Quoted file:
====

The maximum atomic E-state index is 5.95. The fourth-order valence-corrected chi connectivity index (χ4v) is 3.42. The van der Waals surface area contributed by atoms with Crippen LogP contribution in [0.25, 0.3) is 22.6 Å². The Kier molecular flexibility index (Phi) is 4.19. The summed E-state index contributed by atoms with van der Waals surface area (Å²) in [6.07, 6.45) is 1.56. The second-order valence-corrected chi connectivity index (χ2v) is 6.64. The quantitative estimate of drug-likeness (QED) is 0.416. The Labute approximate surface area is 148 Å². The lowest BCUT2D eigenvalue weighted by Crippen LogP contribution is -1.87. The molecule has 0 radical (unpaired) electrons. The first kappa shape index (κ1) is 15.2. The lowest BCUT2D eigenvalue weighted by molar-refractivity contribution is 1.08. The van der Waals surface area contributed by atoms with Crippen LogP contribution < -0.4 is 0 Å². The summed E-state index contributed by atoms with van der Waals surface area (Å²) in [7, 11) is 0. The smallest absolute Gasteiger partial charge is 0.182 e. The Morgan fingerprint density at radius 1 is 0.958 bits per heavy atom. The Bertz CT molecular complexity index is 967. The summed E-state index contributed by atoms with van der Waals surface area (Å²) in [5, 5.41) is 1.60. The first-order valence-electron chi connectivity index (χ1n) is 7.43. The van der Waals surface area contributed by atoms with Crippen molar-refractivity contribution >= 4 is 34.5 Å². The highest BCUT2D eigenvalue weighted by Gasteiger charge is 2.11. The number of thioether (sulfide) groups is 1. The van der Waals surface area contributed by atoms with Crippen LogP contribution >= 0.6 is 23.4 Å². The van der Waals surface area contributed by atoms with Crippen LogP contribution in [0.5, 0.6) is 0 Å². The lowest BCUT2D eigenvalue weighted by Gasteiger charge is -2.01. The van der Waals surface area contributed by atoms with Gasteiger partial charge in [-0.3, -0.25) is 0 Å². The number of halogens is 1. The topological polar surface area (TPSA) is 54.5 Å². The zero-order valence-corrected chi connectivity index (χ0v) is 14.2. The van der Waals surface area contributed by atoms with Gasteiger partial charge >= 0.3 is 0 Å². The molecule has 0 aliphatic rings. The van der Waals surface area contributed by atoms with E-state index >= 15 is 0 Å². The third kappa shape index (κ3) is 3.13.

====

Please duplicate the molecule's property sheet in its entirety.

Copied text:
The maximum atomic E-state index is 5.95. The fourth-order valence-corrected chi connectivity index (χ4v) is 3.42. The van der Waals surface area contributed by atoms with Crippen LogP contribution in [0.25, 0.3) is 22.6 Å². The Kier molecular flexibility index (Phi) is 4.19. The summed E-state index contributed by atoms with van der Waals surface area (Å²) in [6.07, 6.45) is 1.56. The second-order valence-corrected chi connectivity index (χ2v) is 6.64. The quantitative estimate of drug-likeness (QED) is 0.416. The Labute approximate surface area is 148 Å². The lowest BCUT2D eigenvalue weighted by Crippen LogP contribution is -1.87. The molecule has 0 radical (unpaired) electrons. The first kappa shape index (κ1) is 15.2. The lowest BCUT2D eigenvalue weighted by molar-refractivity contribution is 1.08. The van der Waals surface area contributed by atoms with Crippen LogP contribution < -0.4 is 0 Å². The summed E-state index contributed by atoms with van der Waals surface area (Å²) in [7, 11) is 0. The smallest absolute Gasteiger partial charge is 0.182 e. The Morgan fingerprint density at radius 1 is 0.958 bits per heavy atom. The Bertz CT molecular complexity index is 967. The summed E-state index contributed by atoms with van der Waals surface area (Å²) in [5, 5.41) is 1.60. The first-order valence-electron chi connectivity index (χ1n) is 7.43. The van der Waals surface area contributed by atoms with Crippen molar-refractivity contribution >= 4 is 34.5 Å². The highest BCUT2D eigenvalue weighted by Gasteiger charge is 2.11. The number of thioether (sulfide) groups is 1. The van der Waals surface area contributed by atoms with Crippen LogP contribution >= 0.6 is 23.4 Å². The van der Waals surface area contributed by atoms with Crippen LogP contribution in [0.5, 0.6) is 0 Å². The lowest BCUT2D eigenvalue weighted by Gasteiger charge is -2.01. The van der Waals surface area contributed by atoms with Gasteiger partial charge in [-0.3, -0.25) is 0 Å². The number of halogens is 1. The topological polar surface area (TPSA) is 54.5 Å². The zero-order valence-corrected chi connectivity index (χ0v) is 14.2. The van der Waals surface area contributed by atoms with Gasteiger partial charge >= 0.3 is 0 Å². The molecule has 0 aliphatic rings. The van der Waals surface area contributed by atoms with E-state index >= 15 is 0 Å². The third kappa shape index (κ3) is 3.13.